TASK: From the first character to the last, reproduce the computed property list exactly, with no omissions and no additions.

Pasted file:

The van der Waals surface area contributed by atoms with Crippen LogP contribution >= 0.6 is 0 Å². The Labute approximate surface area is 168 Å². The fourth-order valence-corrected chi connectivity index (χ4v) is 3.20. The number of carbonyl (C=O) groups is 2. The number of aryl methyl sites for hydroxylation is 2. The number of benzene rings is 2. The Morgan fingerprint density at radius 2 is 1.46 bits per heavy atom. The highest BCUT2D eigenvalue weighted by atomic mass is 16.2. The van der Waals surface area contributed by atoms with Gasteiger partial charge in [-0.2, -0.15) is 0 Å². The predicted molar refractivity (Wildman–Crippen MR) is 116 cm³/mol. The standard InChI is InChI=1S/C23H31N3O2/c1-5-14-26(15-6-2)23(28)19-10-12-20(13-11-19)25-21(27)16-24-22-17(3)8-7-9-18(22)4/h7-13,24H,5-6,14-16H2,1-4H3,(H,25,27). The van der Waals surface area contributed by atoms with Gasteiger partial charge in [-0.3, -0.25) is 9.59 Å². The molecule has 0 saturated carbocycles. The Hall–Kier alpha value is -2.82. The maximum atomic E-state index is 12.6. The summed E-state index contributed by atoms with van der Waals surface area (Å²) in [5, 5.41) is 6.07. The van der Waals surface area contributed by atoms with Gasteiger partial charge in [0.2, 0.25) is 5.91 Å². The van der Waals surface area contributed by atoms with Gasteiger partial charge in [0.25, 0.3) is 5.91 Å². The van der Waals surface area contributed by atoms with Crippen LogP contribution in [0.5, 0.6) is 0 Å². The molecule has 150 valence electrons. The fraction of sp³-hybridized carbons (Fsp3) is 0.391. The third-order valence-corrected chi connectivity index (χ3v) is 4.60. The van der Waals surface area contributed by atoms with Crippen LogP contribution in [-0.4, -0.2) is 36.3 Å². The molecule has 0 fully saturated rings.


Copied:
The van der Waals surface area contributed by atoms with Crippen LogP contribution >= 0.6 is 0 Å². The Labute approximate surface area is 168 Å². The fourth-order valence-corrected chi connectivity index (χ4v) is 3.20. The number of carbonyl (C=O) groups is 2. The number of aryl methyl sites for hydroxylation is 2. The number of benzene rings is 2. The Morgan fingerprint density at radius 2 is 1.46 bits per heavy atom. The highest BCUT2D eigenvalue weighted by atomic mass is 16.2. The van der Waals surface area contributed by atoms with Gasteiger partial charge in [-0.2, -0.15) is 0 Å². The predicted molar refractivity (Wildman–Crippen MR) is 116 cm³/mol. The standard InChI is InChI=1S/C23H31N3O2/c1-5-14-26(15-6-2)23(28)19-10-12-20(13-11-19)25-21(27)16-24-22-17(3)8-7-9-18(22)4/h7-13,24H,5-6,14-16H2,1-4H3,(H,25,27). The van der Waals surface area contributed by atoms with Gasteiger partial charge in [-0.3, -0.25) is 9.59 Å². The molecule has 0 saturated carbocycles. The Hall–Kier alpha value is -2.82. The maximum atomic E-state index is 12.6. The summed E-state index contributed by atoms with van der Waals surface area (Å²) in [5, 5.41) is 6.07. The van der Waals surface area contributed by atoms with Gasteiger partial charge in [0.2, 0.25) is 5.91 Å². The van der Waals surface area contributed by atoms with Gasteiger partial charge in [0.25, 0.3) is 5.91 Å². The van der Waals surface area contributed by atoms with Crippen LogP contribution in [0.5, 0.6) is 0 Å². The molecule has 150 valence electrons. The fraction of sp³-hybridized carbons (Fsp3) is 0.391. The third-order valence-corrected chi connectivity index (χ3v) is 4.60. The van der Waals surface area contributed by atoms with Crippen LogP contribution in [-0.4, -0.2) is 36.3 Å². The molecule has 0 fully saturated rings.